As ideal types of an organizational model, French and Japanese firms were characterised by a strong link between skill transfer activities and work activities. Firm didn’t dedicate any specific tool, time or space for this transfer; the learning process was integrated into work activities and is active by the socialisation between more and less experienced workers. Skills are not formalized and keep their tacit form. However, the firm has to organize teamwork according to the intergenerational criterion. The costs of skill learning (in terms of reduction of work productivity) are distributed along the professional career. For the youngest that benefit from the learning process, their remuneration is lower than the level of effective work productivity. On the contrary, the efforts of learning and skill transfer accomplished by the sender are awarded by a bonus in the remuneration.

The transformation of skill transfer procedures has to be considered in reference to this model.

In the different cases, the organization of skill transfer is adopting more and more attributes from the professional model with a disconnection of skills transfer activities and work activities. The characteristics are summed up in the following table.

The three cases show a movement towards the formalization and the individualization of skill transfer. The common objectives are to “make explicit the tacit knowledge” in order to improve the capacity for knowledge to be diffused through formal and technical media (particularly in the Japanese cases). Firms design specific tools and supports in order to identify and select the critical skills before then organizing their transmission. The transmission tools are not organised per se as an inter-individual process; the objective is to capitalise on critical skills and to make them available if necessary. The objectives are to shape skills and knowledge into a rational and explicit form. The rational form of knowledge thus allows the disconnection of knowledge from the worker, and enables firms to face economic uncertainty and the massive departure of expert workers. There is no doubt that the knowledge management literature associated with cognitive science has been diffused to HR managers (Chiva R., Alegre J., 2005).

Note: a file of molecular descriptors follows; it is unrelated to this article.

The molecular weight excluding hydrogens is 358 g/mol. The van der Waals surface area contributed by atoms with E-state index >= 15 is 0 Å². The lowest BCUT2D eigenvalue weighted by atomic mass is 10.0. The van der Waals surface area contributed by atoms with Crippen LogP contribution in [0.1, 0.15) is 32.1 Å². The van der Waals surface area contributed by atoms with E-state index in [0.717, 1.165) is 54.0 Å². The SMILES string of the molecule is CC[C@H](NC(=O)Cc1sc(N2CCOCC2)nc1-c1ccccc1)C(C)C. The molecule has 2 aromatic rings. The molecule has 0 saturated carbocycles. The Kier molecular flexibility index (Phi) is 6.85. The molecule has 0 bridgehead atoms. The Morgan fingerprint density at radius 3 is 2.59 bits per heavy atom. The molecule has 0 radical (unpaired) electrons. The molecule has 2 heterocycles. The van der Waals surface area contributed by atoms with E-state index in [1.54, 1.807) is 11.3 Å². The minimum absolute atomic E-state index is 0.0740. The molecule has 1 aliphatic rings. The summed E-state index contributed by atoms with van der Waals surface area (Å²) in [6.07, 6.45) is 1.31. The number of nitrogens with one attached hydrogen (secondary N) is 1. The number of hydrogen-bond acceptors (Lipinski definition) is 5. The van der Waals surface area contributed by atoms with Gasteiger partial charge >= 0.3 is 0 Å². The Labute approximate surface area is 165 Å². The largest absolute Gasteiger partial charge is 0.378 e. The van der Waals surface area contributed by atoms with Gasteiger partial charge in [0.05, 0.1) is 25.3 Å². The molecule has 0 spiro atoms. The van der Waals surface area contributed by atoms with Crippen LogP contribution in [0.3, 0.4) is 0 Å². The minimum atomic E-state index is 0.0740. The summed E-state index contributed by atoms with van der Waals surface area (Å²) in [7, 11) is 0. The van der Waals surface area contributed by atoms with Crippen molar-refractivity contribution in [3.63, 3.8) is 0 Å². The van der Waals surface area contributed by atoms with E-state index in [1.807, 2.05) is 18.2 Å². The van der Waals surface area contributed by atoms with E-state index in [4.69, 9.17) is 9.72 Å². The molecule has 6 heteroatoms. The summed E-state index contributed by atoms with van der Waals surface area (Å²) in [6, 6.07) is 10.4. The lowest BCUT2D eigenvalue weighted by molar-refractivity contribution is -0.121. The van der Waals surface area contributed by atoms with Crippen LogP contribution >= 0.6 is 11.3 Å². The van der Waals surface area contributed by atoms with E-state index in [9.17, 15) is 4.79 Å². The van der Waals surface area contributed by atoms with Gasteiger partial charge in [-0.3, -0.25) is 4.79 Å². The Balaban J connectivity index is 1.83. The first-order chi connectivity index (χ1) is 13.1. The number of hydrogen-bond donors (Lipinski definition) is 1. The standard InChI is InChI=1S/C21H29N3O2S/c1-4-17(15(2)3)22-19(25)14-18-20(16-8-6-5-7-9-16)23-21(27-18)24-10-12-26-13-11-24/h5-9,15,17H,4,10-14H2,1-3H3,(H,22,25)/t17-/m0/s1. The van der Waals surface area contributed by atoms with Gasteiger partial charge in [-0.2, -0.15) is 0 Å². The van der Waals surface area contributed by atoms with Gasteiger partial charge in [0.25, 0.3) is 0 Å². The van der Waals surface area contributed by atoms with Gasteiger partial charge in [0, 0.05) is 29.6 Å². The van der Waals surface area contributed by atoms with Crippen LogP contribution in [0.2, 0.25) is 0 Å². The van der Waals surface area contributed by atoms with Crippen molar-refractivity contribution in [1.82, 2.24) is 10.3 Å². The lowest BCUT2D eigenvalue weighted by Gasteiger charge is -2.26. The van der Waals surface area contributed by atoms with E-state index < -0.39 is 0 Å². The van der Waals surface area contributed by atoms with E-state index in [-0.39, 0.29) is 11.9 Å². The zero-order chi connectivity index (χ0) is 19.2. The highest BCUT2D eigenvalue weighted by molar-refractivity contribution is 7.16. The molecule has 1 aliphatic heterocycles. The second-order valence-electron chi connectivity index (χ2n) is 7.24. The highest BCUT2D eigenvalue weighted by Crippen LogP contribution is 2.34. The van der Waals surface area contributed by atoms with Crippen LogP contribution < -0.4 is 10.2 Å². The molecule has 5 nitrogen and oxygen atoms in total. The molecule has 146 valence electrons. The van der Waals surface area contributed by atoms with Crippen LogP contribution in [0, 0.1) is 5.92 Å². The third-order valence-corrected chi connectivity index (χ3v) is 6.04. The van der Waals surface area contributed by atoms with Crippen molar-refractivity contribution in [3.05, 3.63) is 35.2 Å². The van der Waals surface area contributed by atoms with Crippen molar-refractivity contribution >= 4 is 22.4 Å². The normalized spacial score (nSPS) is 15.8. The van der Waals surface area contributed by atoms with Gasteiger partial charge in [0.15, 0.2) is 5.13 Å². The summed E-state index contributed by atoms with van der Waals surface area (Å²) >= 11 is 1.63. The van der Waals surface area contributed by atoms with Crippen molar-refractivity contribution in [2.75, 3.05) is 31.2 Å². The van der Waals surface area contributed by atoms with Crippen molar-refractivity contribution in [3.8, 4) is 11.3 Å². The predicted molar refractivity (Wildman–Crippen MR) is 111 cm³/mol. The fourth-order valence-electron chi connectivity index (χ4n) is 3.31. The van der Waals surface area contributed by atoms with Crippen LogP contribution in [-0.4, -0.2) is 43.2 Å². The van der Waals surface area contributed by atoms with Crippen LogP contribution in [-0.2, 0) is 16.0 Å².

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Consequently, the activities of skill transfer are no longer embedded in work activities. Learning, skill transfer and work activities tend to be disconnected activities. Skill transfer initiatives are designed on an individual level as a particular moment between the employee and the manager. The French case is particularly relevant: the skill transfer process is based on individual interviews with senior workers. The aim is to identify critical skills and to create a specific procedure, adapted to workers and their skills. Participation in skill transmission is paid on an individual basis. The French case shows, more specifically, how the new skill transfer procedures are integrated into general methods of work organization and work enhancement. Individual interviews with seniors do not represent a special and single moment. Hence, the procedure of the “individual interview” has to become a usual and annual moment between employees and managers to estimate the success of individual objectives and to determine the level of bonuses and specific awards. In a similar way, procedures created by Japanese companies are designed as a systematic skill transmission programme. The particular issue of senior workers’ skill transfer has been taken over by a renewal of the conception of skills and knowledge. The individualization of skill transfer is consequently coherent with the transformation of HR practices towards a codification of skills and individualization.